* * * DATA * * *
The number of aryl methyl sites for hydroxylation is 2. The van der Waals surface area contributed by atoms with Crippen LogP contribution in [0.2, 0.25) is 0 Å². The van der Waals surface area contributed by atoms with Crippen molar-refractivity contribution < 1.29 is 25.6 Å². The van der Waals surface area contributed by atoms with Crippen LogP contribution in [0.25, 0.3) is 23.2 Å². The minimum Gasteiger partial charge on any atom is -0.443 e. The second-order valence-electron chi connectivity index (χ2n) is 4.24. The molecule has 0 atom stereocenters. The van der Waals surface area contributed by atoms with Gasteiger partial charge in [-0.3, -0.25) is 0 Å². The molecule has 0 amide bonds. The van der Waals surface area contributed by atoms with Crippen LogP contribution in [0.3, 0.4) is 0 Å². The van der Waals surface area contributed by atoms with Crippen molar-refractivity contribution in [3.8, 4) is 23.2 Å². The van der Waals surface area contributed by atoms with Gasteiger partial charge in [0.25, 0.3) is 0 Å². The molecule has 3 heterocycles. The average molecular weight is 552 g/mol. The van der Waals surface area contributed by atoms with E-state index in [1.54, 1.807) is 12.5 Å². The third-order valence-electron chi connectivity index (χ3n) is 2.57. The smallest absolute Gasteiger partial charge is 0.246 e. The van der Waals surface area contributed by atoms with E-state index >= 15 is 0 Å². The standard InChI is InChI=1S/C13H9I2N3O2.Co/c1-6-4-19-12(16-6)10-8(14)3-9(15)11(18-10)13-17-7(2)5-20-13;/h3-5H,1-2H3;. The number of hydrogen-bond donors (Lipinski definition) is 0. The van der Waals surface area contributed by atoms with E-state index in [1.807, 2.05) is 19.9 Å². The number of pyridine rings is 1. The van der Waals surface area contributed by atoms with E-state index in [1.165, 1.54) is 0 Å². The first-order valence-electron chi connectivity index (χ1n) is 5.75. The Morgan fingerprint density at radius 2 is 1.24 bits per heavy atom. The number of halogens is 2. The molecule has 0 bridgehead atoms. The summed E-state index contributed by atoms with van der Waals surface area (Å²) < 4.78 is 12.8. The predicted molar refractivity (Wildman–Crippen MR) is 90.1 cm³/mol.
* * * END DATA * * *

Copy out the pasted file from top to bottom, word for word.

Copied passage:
The number of aryl methyl sites for hydroxylation is 2. The van der Waals surface area contributed by atoms with Crippen LogP contribution in [0.2, 0.25) is 0 Å². The van der Waals surface area contributed by atoms with Crippen molar-refractivity contribution < 1.29 is 25.6 Å². The van der Waals surface area contributed by atoms with Crippen LogP contribution in [0.25, 0.3) is 23.2 Å². The minimum Gasteiger partial charge on any atom is -0.443 e. The second-order valence-electron chi connectivity index (χ2n) is 4.24. The molecule has 0 atom stereocenters. The van der Waals surface area contributed by atoms with Gasteiger partial charge in [-0.3, -0.25) is 0 Å². The molecule has 0 amide bonds. The van der Waals surface area contributed by atoms with Crippen LogP contribution in [0.3, 0.4) is 0 Å². The van der Waals surface area contributed by atoms with Crippen molar-refractivity contribution in [3.8, 4) is 23.2 Å². The van der Waals surface area contributed by atoms with Gasteiger partial charge in [0.25, 0.3) is 0 Å². The molecule has 3 heterocycles. The average molecular weight is 552 g/mol. The van der Waals surface area contributed by atoms with E-state index in [1.54, 1.807) is 12.5 Å². The third-order valence-electron chi connectivity index (χ3n) is 2.57. The smallest absolute Gasteiger partial charge is 0.246 e. The van der Waals surface area contributed by atoms with E-state index >= 15 is 0 Å². The standard InChI is InChI=1S/C13H9I2N3O2.Co/c1-6-4-19-12(16-6)10-8(14)3-9(15)11(18-10)13-17-7(2)5-20-13;/h3-5H,1-2H3;. The number of hydrogen-bond donors (Lipinski definition) is 0. The van der Waals surface area contributed by atoms with E-state index in [1.807, 2.05) is 19.9 Å². The number of pyridine rings is 1. The van der Waals surface area contributed by atoms with E-state index in [1.165, 1.54) is 0 Å². The first-order valence-electron chi connectivity index (χ1n) is 5.75. The Morgan fingerprint density at radius 2 is 1.24 bits per heavy atom. The number of halogens is 2. The molecule has 0 bridgehead atoms. The summed E-state index contributed by atoms with van der Waals surface area (Å²) < 4.78 is 12.8. The predicted molar refractivity (Wildman–Crippen MR) is 90.1 cm³/mol.